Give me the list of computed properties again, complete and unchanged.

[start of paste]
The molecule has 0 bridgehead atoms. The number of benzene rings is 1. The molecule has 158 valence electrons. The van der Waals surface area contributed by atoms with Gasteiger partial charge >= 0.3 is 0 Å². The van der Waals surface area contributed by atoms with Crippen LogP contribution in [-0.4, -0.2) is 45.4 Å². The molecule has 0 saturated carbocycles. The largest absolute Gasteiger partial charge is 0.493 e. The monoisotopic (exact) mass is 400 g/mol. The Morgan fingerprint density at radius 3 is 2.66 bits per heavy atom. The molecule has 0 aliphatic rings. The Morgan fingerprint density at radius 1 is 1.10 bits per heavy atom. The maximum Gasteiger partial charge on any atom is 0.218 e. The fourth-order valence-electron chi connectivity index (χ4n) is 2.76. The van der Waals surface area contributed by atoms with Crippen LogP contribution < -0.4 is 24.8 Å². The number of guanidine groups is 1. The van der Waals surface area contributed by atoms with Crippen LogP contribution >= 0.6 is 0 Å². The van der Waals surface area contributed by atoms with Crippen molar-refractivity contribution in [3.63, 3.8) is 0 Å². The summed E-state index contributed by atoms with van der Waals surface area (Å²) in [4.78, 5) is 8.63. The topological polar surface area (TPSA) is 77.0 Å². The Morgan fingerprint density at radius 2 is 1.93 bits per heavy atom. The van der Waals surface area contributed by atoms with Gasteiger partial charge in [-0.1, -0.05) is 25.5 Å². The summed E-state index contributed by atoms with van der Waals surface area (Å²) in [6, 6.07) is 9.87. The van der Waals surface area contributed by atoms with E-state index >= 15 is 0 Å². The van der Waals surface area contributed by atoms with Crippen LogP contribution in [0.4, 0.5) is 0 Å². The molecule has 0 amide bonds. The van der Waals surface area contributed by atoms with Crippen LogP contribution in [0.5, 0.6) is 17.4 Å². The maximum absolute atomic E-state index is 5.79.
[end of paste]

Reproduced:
The molecule has 0 bridgehead atoms. The number of benzene rings is 1. The molecule has 158 valence electrons. The van der Waals surface area contributed by atoms with Gasteiger partial charge >= 0.3 is 0 Å². The van der Waals surface area contributed by atoms with Crippen LogP contribution in [-0.4, -0.2) is 45.4 Å². The molecule has 0 saturated carbocycles. The largest absolute Gasteiger partial charge is 0.493 e. The monoisotopic (exact) mass is 400 g/mol. The Morgan fingerprint density at radius 3 is 2.66 bits per heavy atom. The molecule has 0 aliphatic rings. The Morgan fingerprint density at radius 1 is 1.10 bits per heavy atom. The maximum Gasteiger partial charge on any atom is 0.218 e. The fourth-order valence-electron chi connectivity index (χ4n) is 2.76. The van der Waals surface area contributed by atoms with Crippen LogP contribution < -0.4 is 24.8 Å². The number of guanidine groups is 1. The van der Waals surface area contributed by atoms with Crippen LogP contribution >= 0.6 is 0 Å². The van der Waals surface area contributed by atoms with Crippen molar-refractivity contribution in [3.63, 3.8) is 0 Å². The summed E-state index contributed by atoms with van der Waals surface area (Å²) in [4.78, 5) is 8.63. The topological polar surface area (TPSA) is 77.0 Å². The Morgan fingerprint density at radius 2 is 1.93 bits per heavy atom. The van der Waals surface area contributed by atoms with Gasteiger partial charge in [-0.1, -0.05) is 25.5 Å². The summed E-state index contributed by atoms with van der Waals surface area (Å²) in [6, 6.07) is 9.87. The van der Waals surface area contributed by atoms with E-state index >= 15 is 0 Å². The van der Waals surface area contributed by atoms with Crippen LogP contribution in [0.4, 0.5) is 0 Å². The molecule has 0 amide bonds. The van der Waals surface area contributed by atoms with Crippen LogP contribution in [0.5, 0.6) is 17.4 Å². The maximum absolute atomic E-state index is 5.79.